But what about those whose creativity fails? Ultimately the book has no alternative to offer but psychoanalysis. Mrs. Milner asks the question how much does the capacity to make a whole picture connect with the capacity to be a whole person, but she gives no clear answer, although all through the book she demonstrates analytically the way these dual capacities inform each other. The reality is, however, that to fill such high order abstractions with meaning they must also be considered sociologically and historically and from the viewpoint of the typology of style – a massive task that the author makes no claim to be qualified to tackle. But her avoidance of sociological considerations seriously impedes the reader’s understanding in several directions: for what part of her urge to paint was socially derived and what part of her self-criticism that followed? We all know the effect of real or imaginary audiences watching us and analysts are not immune to that experience either – while the idea that there is something particularly exquisite about the experience of “wholeness” has hovered around a certain cultural group for at least a century.

As an analyst Mrs. Milner works by changing the internal environment but teachers work principally through the social situation they engineer in the classroom. It is this fact that makes one feel there existed an answer to her problem quite different from the one she tried. And the ironical fact is that in the end the author accepts this too, for in spite of all her insights she had to find a teacher: someone of course who knew what she knew but whose function, I suggest, was to give social sanction to what she did and to reassure her that her offerings were acceptable actually and not just potentially; someone, in short, acting to legitimize which marks might be characterized as her own “individual” marks – a job that with a highly sophisticated subject could be difficult and even arbitrary (just how arbitrary might be shown in a paper on “style and Freud’s mechanisms of defense,” whereas this book is really on content and those mechanisms). It seems to me that by taking a teacher the author demonstrates the importance, for many inhibited would-be artists, of the safe social situation where one is not afraid to commit a solecism – a safety similar to that which the mother provides for the small child or which analysts provide for their patients, but a safety that even in the one-to-one analytic situation is not always easy to establish or to maintain.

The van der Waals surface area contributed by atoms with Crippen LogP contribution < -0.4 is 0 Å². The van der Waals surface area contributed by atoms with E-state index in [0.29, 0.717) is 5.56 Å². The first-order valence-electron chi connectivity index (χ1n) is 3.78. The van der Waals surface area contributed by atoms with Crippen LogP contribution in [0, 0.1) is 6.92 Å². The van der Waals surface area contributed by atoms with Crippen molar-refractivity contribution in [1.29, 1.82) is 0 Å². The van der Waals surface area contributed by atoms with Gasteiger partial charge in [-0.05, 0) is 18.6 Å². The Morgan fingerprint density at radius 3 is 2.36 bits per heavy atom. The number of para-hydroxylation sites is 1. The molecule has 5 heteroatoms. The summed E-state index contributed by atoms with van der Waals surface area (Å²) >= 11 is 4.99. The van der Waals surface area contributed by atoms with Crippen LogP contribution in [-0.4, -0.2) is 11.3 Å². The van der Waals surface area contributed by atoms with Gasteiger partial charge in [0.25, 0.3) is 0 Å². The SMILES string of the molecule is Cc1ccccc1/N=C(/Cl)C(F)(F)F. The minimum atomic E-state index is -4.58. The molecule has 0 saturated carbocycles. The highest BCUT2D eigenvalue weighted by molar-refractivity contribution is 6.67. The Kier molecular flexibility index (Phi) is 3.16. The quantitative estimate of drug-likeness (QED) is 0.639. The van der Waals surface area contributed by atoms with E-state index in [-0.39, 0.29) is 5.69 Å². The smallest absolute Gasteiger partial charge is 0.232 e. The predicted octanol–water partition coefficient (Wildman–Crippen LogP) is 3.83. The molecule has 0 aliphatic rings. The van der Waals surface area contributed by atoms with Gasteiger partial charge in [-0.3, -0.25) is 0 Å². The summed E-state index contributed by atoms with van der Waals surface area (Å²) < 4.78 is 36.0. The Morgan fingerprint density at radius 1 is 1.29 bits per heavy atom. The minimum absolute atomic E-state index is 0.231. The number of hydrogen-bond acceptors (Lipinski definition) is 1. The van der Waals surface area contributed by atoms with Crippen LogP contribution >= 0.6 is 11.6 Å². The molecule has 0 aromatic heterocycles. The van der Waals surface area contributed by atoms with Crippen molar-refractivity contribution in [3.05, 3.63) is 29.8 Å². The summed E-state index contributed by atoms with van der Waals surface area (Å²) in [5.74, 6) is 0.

Mrs. Milner’s analysis is extraordinarily astute and should be read by painters and teachers alike, but she has no panacea. No one will be surprised at that.

  1. Condensation: the occurrence of several distinct meanings in one image, especially in dreams.
  2. Free association: allowing ideas, words or images to follow each other without conscious direction.
  3. Mechanisms of defense: ways in which we avoid recognizing impulses that would make us feel anxious.